Many of us have heard the term “Roth IRA” and may even understand that it is a good way to avoid paying unnecessary taxes or avoiding probate. Needless to say, many out there believe that there is a lot to like about this estate-planning tool.
Some basics about the Roth IRA
This is a general overview, which an attorney can further refine to fit the needs of the client:
- The more money a person makes, the less they are allowed to pay into a Roth IRA. Therefore, the ceiling will be different each year.
- These tools also are favored by people over 50, who are allowed to put in more money than someone under 50 does.
- The money can be withdrawn at no penalty if you are over 59 and a half and it has been in the account for at least five years. If the owner is under 59 and a half, they will be taxed and penalized.
How are they different than a regular IRA?
Contributions to a Roth IRA are taxed going in, unlike a 401(k) or a Keogh IRA. Because the contributions to a Roth IRA are taxed, it makes it easier to eventually withdraw money, plus those that follow the guidelines will not be penalized. Moreover, all the accrued interest while in the account will not be taxed unless there are penalties. Moreover, most people earn their highest income after age 50, so that break for over 50 contributors can make for dramatic savings.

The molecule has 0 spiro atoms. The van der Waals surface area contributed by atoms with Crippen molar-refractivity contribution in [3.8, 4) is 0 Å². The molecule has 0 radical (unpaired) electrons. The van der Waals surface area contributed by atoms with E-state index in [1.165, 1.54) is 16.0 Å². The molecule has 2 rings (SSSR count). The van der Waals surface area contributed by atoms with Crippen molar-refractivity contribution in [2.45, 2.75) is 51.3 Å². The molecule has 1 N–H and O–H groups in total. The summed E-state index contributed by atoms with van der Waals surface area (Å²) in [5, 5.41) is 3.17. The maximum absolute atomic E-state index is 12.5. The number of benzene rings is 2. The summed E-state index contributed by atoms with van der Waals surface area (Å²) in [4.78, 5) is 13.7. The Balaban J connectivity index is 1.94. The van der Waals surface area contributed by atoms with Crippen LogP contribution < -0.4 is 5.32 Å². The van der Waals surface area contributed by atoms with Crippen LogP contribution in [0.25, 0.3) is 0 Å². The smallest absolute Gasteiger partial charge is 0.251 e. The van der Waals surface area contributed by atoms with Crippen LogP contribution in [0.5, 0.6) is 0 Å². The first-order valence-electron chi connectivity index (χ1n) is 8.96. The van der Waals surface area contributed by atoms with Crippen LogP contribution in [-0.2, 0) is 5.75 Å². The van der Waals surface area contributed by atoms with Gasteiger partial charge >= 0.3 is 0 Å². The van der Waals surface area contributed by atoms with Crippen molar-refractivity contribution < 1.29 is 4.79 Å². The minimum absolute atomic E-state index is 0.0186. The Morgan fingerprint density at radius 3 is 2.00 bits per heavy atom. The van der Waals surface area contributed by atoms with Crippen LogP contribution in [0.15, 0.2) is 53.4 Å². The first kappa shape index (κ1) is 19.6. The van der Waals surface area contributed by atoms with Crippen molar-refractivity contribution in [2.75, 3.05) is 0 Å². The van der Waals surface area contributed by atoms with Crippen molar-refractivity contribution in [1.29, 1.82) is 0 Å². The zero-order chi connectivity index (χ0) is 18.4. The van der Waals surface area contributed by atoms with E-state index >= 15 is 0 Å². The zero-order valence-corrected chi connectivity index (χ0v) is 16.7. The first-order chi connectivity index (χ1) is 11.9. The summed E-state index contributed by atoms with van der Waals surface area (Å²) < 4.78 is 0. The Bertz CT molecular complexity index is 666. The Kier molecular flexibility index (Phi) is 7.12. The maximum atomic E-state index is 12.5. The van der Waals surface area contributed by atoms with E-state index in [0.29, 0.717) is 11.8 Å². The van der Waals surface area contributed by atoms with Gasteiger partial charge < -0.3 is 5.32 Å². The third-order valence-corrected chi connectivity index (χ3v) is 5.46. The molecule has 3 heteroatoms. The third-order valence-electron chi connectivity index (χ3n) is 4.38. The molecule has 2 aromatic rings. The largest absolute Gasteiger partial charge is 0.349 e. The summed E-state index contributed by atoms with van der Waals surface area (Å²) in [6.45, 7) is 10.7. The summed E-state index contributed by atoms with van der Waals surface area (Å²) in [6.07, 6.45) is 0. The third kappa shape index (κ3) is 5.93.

While a regular IRA can avoid probate, there are often additional guidelines the account holder must follow, such as requiring them to start withdrawing money by age 70 and a half. Roth IRAs, on the other hand, do not have withdrawal requirements. This enables the account to accrue a significant amount of money for the beneficiaries.
It is easy to use
Transferring that money to beneficiaries is also quite simple. The account holder need only ask for a beneficiary form from the account custodian and fill in the name of whomever they would like. Upon death, the beneficiary only needs a death certificate and valid ID to collect the money owed to them.
Smart estate planning often requires an attorney
The circumstances of an estate are as unique as the individuals and families involved. It is always wise to work with an attorney with experience handling Roth IRAs and other estate planning tools to get the maximum benefit.